(2) the author starts off by listing fourteen authors he prefers to Tolkien (pages 11-12).* This cd be seen as A Bad Sign: if he feels that way, why not writing about them instead? Why not a book on Le Guin's Earthsea and its two film adaptations, the horrible Sci-Fi channel miniseries and the Miyazaki Jr. anime? Answer: because, being about LeGuin, only a fraction of people wd buy it compared to those who'll buy a book about the Tolkien films sight unseen.

(3) similarly, Robinson lists fourteen directors he wd have preferred to have worked on the LotR films over Jackson (page 345), including Kurosawa (who's dead), David Lean (likewise), Werner Herzog, Ingmar Bergman, Terry Gilliam, Borman, Orson Welles, and, most bizarre of all, Sam Peckinpah (!). This, despite his belief that some of those he names "none . . . would be quite right for Tolkien's kind of story". The mind boggles.

(4) however, it's hard to take Robinson's Jackson-bashing seriously, once you realize he hates the Peter Jackson films so much that he tries to denigrate them through a point-by-point comparison with Bakshi's cartoon, which he much prefers. For example, he attacks Jackson for having some characters undergo so much make-up and prosthetics that it interferred with their ability to express facial emotion (page 341).** Fair enough. But then in the very next sentence of the same paragraph he praises Bakshi for having his actors wear masks so it was quicker to get them ready for filming. This makes sheer nonsense of his argument.

(5) Robinson has a casual approach to accuracy. Sometimes these are simply slips ("Christopher Manlove", "R. Purhtill").*** Others seem to reveal a superficial knowledge of the material. For example, Roy Campbell and Roger Lancelyn Green ought not to be listed as members of the Inklings (page 39). Elaine Griffiths did not "[work] at Allen & Unwin's offices (on Tolkien's recommendation)" (page 260). Christopher Wiseman did not die on the Western Front in 1917, as Robinson claims (page 25) -- as I can personally testify, having met him in 1981 and again in 1985. Robinson also occasionally makes up details in what's meant to be facetious mockery of Jackson's work (e.g., pages 340 and 344), so you never really know if what he's saying is true, meant to be true, deliberately false in an attempt at humorous exaggeration, or simply wrong.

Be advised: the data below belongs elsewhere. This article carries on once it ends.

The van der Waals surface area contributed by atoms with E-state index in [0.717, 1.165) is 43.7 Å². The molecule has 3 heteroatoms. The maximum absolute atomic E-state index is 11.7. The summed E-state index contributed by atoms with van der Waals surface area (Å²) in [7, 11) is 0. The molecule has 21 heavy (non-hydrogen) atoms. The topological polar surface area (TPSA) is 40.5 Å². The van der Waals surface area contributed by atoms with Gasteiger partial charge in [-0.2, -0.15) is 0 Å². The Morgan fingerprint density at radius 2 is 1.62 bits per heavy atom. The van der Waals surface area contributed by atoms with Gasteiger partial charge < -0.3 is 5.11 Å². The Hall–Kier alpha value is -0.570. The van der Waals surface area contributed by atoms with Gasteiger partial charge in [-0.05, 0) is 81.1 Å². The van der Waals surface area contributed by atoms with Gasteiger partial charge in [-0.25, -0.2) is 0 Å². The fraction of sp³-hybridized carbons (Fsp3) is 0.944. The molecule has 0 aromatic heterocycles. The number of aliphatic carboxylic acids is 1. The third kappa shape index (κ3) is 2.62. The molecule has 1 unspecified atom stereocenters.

(6) even more oddly, Robinson seems to forget what he's written from one paragraph to the next. For example, he includes "The Immigrant Song" in a short list of Celtic-inspired Led Zeppelin songs (page 192), then on the next page (accurately) notes that the song is told from the point of view of a Viking raider -- which is not v. airy-fairy Celtic at all. And let's not even get into his describing their song "Kashmir" as another of their Celtic-themed songs (does he even know that Kashmir is not in Wales but on the India/Pakistan border?)